Visited by the emperor Basil II., 1019 -plundered by Roger, k. of Sicily, 1146 -made a Latin duchy by Otho de la Roche, 1204-Walter de Brienne, duke, 1308-conquered by the Catalans, who make Roger Deslau duke, 1311-Manfred of Sicily invited, 1326-taken by Nerio Acciaiuoli, gov. of Corinth, 1386 -Phranza is sent by Constantine, despot of the Morea, to negotiate for its surrender, 1435-conquered by the sultan, Mahomet II., 1456-taken by the Venetians, under Victor Capello, 1466-restored to the Ottomans by the treaty of peace, 1479-taken by the Venetians; during the siege, the Parthenon is injured by the explosion of a powdermagazine, 1687-the Greeks fail in an attempt to relieve the Acropolis besieged by the Turco-Egyptians, 1827 -becomes the capital of the kingdom of Greece, 1833-blockaded by a British fleet, 1850-occupied by a French force, 1854.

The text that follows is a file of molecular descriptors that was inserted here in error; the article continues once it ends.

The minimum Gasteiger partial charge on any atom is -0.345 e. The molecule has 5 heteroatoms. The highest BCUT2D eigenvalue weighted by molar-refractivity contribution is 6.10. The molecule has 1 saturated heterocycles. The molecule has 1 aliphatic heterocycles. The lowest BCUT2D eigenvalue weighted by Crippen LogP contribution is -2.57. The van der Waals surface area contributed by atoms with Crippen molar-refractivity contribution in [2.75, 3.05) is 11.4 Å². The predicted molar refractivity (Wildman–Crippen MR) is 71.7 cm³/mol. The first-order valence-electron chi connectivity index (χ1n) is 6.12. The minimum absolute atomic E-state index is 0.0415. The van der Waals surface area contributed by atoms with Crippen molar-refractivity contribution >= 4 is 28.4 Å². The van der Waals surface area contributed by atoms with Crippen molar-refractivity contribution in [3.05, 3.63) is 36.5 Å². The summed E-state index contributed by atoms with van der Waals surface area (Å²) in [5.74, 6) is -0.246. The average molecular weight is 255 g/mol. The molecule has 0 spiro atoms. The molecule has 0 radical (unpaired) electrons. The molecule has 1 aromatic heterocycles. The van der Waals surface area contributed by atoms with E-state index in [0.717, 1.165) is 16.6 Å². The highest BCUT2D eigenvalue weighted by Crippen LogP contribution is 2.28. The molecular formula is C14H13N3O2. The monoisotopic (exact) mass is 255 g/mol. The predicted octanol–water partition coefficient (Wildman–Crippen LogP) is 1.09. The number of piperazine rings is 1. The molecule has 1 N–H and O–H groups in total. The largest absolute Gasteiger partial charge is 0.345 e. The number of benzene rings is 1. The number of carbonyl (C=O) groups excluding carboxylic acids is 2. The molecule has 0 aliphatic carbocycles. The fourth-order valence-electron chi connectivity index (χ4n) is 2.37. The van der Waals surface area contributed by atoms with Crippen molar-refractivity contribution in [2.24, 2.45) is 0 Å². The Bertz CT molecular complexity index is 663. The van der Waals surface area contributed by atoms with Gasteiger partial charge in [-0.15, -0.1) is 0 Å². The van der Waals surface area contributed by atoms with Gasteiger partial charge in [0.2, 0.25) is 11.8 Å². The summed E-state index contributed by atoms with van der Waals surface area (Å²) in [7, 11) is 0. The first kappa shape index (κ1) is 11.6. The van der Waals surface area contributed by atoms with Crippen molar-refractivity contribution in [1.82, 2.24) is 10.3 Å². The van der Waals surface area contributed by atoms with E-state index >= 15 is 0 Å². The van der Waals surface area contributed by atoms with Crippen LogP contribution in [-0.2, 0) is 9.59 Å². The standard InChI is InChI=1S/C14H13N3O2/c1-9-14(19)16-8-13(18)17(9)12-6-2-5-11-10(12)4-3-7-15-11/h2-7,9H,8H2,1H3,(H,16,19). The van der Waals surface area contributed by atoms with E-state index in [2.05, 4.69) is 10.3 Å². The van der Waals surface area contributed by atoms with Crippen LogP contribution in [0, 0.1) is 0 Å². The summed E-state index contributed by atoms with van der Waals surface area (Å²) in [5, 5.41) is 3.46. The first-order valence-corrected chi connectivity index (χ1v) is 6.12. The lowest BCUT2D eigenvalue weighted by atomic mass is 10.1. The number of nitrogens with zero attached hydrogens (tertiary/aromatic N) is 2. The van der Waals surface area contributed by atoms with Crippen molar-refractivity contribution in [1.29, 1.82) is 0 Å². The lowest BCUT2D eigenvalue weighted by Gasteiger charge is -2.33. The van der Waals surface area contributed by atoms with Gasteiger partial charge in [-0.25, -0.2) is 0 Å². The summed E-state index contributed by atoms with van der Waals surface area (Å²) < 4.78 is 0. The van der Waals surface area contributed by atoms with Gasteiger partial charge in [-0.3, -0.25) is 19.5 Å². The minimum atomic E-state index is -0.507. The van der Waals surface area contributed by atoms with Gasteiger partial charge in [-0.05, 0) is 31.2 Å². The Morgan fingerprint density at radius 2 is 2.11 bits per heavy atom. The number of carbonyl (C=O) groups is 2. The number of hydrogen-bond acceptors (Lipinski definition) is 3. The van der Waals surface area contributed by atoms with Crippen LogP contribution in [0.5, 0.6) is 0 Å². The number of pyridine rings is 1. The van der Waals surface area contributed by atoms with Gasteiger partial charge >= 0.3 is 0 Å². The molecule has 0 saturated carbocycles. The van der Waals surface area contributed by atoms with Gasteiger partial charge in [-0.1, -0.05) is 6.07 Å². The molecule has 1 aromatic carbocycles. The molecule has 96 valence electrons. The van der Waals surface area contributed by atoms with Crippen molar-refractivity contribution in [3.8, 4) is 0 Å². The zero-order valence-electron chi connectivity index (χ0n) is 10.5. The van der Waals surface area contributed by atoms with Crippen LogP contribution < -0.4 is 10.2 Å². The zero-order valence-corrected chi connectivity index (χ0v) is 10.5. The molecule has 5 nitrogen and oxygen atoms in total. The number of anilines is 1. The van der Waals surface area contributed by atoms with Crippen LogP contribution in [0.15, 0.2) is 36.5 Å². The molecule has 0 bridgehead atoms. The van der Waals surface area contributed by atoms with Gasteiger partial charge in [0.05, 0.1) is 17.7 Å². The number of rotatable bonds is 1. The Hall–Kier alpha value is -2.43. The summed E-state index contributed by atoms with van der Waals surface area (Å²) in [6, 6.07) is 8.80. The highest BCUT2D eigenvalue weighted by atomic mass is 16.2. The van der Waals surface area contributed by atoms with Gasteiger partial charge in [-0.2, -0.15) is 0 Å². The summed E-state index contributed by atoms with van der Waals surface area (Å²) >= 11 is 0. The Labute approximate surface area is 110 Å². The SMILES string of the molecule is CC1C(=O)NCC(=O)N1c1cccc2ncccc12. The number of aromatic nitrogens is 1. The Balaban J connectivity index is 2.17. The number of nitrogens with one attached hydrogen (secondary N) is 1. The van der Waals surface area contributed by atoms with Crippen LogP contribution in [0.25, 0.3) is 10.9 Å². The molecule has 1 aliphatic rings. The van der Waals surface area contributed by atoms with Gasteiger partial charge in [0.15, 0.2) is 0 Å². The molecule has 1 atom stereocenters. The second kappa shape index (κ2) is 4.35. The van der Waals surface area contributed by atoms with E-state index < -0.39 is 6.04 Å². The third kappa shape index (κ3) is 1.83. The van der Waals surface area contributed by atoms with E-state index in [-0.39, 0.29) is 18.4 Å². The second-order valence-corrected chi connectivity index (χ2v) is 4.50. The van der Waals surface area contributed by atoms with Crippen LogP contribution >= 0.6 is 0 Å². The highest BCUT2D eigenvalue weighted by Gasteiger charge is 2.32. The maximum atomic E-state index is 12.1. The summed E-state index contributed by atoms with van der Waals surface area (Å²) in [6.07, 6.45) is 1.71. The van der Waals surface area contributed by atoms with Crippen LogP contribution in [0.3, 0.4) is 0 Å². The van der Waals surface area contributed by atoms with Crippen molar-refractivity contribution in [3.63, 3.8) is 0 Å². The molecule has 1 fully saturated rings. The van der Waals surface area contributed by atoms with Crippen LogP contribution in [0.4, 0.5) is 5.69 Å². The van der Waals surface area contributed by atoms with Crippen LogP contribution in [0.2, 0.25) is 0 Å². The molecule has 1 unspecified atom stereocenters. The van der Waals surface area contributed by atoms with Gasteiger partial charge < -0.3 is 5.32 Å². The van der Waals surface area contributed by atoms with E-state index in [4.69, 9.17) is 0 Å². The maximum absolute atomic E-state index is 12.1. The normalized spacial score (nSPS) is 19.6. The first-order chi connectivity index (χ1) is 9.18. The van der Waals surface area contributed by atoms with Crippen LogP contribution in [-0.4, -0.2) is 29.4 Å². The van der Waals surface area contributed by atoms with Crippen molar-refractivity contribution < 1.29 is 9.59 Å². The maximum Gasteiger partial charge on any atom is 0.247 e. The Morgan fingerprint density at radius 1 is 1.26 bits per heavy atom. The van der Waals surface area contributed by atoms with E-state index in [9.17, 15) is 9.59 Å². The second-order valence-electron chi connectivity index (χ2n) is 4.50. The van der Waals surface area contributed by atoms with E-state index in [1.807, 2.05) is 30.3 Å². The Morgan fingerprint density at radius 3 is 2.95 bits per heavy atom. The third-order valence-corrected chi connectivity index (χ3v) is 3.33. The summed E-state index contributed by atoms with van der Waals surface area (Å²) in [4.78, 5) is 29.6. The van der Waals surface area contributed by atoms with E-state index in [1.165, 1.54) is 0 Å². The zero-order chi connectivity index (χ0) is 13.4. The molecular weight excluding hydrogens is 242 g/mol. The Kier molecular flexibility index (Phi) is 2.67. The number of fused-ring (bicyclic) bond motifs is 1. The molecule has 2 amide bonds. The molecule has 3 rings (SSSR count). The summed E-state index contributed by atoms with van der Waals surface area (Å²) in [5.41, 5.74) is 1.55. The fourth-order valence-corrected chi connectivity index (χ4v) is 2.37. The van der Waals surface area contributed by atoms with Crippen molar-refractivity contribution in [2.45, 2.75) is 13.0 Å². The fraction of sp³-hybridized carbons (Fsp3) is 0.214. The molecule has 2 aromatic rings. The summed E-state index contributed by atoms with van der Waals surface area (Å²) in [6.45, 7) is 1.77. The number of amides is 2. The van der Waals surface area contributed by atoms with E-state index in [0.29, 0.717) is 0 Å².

ATHENS, NEW; its aqueducts commenced by Hadrian; completed by Antoninus Pius, 140.
ATHERADES, Olympic victor, B.C. 700. ATHLONE, gen. Ginkel created earl of, 1691-destroys the French magazines at Givet, 1696. See AUGHRIM, battle of. ATHOL, the earl of, murders James I., k.
of Scotland, at Perth, Apr. 20, 1437. ATHOL, duke of, his sovereign rights in the isle of Man purchased by parliament, 1765. ATHOS, MOUNT, disaster of the Persian fleet when passing it, B.C. 491 - the foolish superstition of its monks excites a controversy with Barlaam, 1341
ATTALUS II., k. of Pergamus,_B.C. 159supported in war against Prusias by the Romans, 156-d. 138. ATTALUS III., k. of Pergamus, B.C. 139d. 133, having bequeathed his kingdom and all his wealth to the Romans. ATTALUS, appointed emperor by Alaric on the condition of his sparing Rome, 409deposed by him, 410-sent a prisoner to Ravenna, and afterwards banished to Lipari, 416. ATTENDOLO. See SFORZA. ATTERBURY, Francis, b. 1662 - made bp. of Rochester and dean of Westminster, July 3, 1713-committed to the Tower, Aug. 24, 1722-banished, May 27, 1723d. 1732,